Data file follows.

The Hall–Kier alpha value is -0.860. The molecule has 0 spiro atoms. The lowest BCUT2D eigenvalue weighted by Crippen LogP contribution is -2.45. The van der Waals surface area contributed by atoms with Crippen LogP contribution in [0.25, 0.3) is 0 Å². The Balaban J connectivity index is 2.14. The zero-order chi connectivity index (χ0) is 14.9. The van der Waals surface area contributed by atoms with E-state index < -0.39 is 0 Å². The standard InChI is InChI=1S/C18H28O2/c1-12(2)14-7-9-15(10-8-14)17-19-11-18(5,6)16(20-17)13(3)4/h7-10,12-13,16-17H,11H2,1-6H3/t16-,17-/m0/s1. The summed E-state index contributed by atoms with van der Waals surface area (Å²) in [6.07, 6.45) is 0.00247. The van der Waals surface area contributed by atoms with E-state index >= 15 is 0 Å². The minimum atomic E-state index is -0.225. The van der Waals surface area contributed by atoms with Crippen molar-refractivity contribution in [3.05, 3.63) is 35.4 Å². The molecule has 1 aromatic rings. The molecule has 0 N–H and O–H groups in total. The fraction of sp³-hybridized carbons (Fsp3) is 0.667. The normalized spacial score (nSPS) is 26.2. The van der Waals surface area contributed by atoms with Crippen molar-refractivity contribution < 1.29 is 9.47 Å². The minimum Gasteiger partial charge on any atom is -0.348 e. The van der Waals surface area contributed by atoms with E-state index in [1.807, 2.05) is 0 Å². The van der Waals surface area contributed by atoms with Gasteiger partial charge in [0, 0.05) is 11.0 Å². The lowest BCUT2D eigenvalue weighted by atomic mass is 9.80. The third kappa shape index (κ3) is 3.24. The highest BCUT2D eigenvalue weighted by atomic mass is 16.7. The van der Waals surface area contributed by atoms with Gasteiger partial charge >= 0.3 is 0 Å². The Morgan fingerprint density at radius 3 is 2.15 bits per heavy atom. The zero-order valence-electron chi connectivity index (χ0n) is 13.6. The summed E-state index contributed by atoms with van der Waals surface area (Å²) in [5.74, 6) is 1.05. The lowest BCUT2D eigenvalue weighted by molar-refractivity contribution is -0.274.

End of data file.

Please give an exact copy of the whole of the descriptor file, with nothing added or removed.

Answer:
The Hall–Kier alpha value is -0.860. The molecule has 0 spiro atoms. The lowest BCUT2D eigenvalue weighted by Crippen LogP contribution is -2.45. The van der Waals surface area contributed by atoms with Crippen LogP contribution in [0.25, 0.3) is 0 Å². The Balaban J connectivity index is 2.14. The zero-order chi connectivity index (χ0) is 14.9. The van der Waals surface area contributed by atoms with E-state index < -0.39 is 0 Å². The standard InChI is InChI=1S/C18H28O2/c1-12(2)14-7-9-15(10-8-14)17-19-11-18(5,6)16(20-17)13(3)4/h7-10,12-13,16-17H,11H2,1-6H3/t16-,17-/m0/s1. The summed E-state index contributed by atoms with van der Waals surface area (Å²) in [6.07, 6.45) is 0.00247. The van der Waals surface area contributed by atoms with E-state index >= 15 is 0 Å². The minimum atomic E-state index is -0.225. The van der Waals surface area contributed by atoms with Crippen molar-refractivity contribution in [3.05, 3.63) is 35.4 Å². The molecule has 1 aromatic rings. The molecule has 0 N–H and O–H groups in total. The fraction of sp³-hybridized carbons (Fsp3) is 0.667. The normalized spacial score (nSPS) is 26.2. The van der Waals surface area contributed by atoms with Crippen molar-refractivity contribution < 1.29 is 9.47 Å². The minimum Gasteiger partial charge on any atom is -0.348 e. The van der Waals surface area contributed by atoms with E-state index in [1.807, 2.05) is 0 Å². The van der Waals surface area contributed by atoms with Gasteiger partial charge in [0, 0.05) is 11.0 Å². The lowest BCUT2D eigenvalue weighted by atomic mass is 9.80. The third kappa shape index (κ3) is 3.24. The highest BCUT2D eigenvalue weighted by atomic mass is 16.7. The van der Waals surface area contributed by atoms with Gasteiger partial charge >= 0.3 is 0 Å². The Morgan fingerprint density at radius 3 is 2.15 bits per heavy atom. The zero-order valence-electron chi connectivity index (χ0n) is 13.6. The summed E-state index contributed by atoms with van der Waals surface area (Å²) in [5.74, 6) is 1.05. The lowest BCUT2D eigenvalue weighted by molar-refractivity contribution is -0.274.